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2020 in pictures: How coronavirus kept us apart, but somehow brought us together

2020 will go down in the history books as an eventful year. The traces left by the coronavirus this year will remain, for students as well as staff at Leiden Law School. A review of the year in photos and videos.

New Year’s reception and Meijers Prizes

It might seem like a long time ago, but the year started just like any other year with the New Year’s reception on 9 January. Bastiaan Rijpkema gave the Meijers Lecture, the annual Meijers prizes were awarded and Dean Joan van der Leun raised a toast to the New Year. Read more.

College Tour with Rector Magnificus Carel Stolker

Law students fired away with questions for Carel Stolker in a Leiden version of Dutch television programme ‘College Tour’ on 27 January. Topics the Rector Magnificus responded to included stress among students, grades, and commercialisation in education. Read more.

And then: coronavirus

In March, everything changed. Once the coronavirus started spreading, the government took drastic measures: everyone had to work from home as far as possible and universities had to switch to teaching online – an enormous transformation for our students and staff.  

In no time, lecturers changed from giving face-to-face lectures to online lectures, with all the benefits and drawbacks - including wailing toddlers. Read more.

For students, too, this all meant huge changes. No more coffee at the JuCa, but turning your bedroom into a place to study. Maybe now and then it was lovely to study outside in the sun, but many students missed the interaction with their lecturers and of course with fellow students. Read more.

Studying at home (Photo: Amal Maatoug)

Degree ceremonies and PhD defence ceremonies also had to be arranged differently. What was once a big celebratory event, now had to be downscaled with guests following the ceremony via a livestream. 'I had to ask friends and colleagues not to come. It was heartbreaking’, says researcher Hoko Horii, who defended her PhD thesis on 17 March. Read more.

Making the best of our improvisation skills, most events were still able to take place, though all under different conditions to what we are accustomed. It soon became clear that despite all the new challenges facing us, the University had not lost its connection with society. Leiden Law School joined forces with two other faculties in 'uNLocked', a consortium which is developing an open source, non-profit application that will facilitate the verification of corona tests while ensuring maximum security of users. Read more or watch the video below.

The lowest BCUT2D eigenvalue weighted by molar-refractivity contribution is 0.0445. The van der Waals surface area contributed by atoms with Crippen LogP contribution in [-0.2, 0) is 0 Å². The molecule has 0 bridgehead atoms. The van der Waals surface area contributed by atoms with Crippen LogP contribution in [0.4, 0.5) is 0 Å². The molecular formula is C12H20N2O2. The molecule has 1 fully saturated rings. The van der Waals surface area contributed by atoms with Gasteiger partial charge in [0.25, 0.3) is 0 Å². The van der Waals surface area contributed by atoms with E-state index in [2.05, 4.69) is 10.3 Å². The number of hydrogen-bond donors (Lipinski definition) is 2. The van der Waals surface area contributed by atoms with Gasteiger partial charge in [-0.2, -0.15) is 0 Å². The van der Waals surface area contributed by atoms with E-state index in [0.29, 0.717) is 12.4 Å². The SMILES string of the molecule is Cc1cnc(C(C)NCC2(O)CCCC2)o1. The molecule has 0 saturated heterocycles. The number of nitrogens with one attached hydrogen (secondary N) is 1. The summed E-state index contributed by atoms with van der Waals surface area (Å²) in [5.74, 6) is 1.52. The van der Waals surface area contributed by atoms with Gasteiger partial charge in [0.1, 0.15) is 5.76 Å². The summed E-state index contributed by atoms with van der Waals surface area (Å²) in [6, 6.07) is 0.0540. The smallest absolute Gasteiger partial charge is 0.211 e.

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The impact of the measures to combat the coronavirus sometimes reflect research at our faculty in unexpected ways. In June, Maral Darouei defended her PhD thesis on sustainable careers, including attention for a topic that since the coronavirus crisis has become even more topical: working from home. Read more.

Live talkshow Leiden Law Op1

Summer came to an end, and a new academic year started. Teaching and research were still mainly done online, and the opening of the faculty year was also different to what we are accustomed. The new faculty was opened via a spectacular livestreamed talkshow from the JuCa, presented by Stephanie Rap and Bastiaan Rijpkema. Watch the recording below, or Read more.

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How colour blind is the criminal justice system?

Besides coronavirus, diversity was also an issue that received a lot of attention this past year. In September, the Honours College Law organised an afternoon discussion on discrimination in the justice system, and even in the whole of society. The symposium 'How colour blind is the criminal justice system?' was chaired by Maartje van der Woude, Professor of Law and Society. Read more.

Maartje van der Woude during the symposium

Hoog bezoek

To round off this overview of the faculty year: at the end of September, Prime Minister Mark Rutte was a guest at an online lecture of the course Inleiding Recht (Introduction to Law). The lecture had the title ‘The European Union in times of coronavirus’, and the Prime Minister answered questions from students. Hundreds of students followed the lecture via a livestream. Read more.

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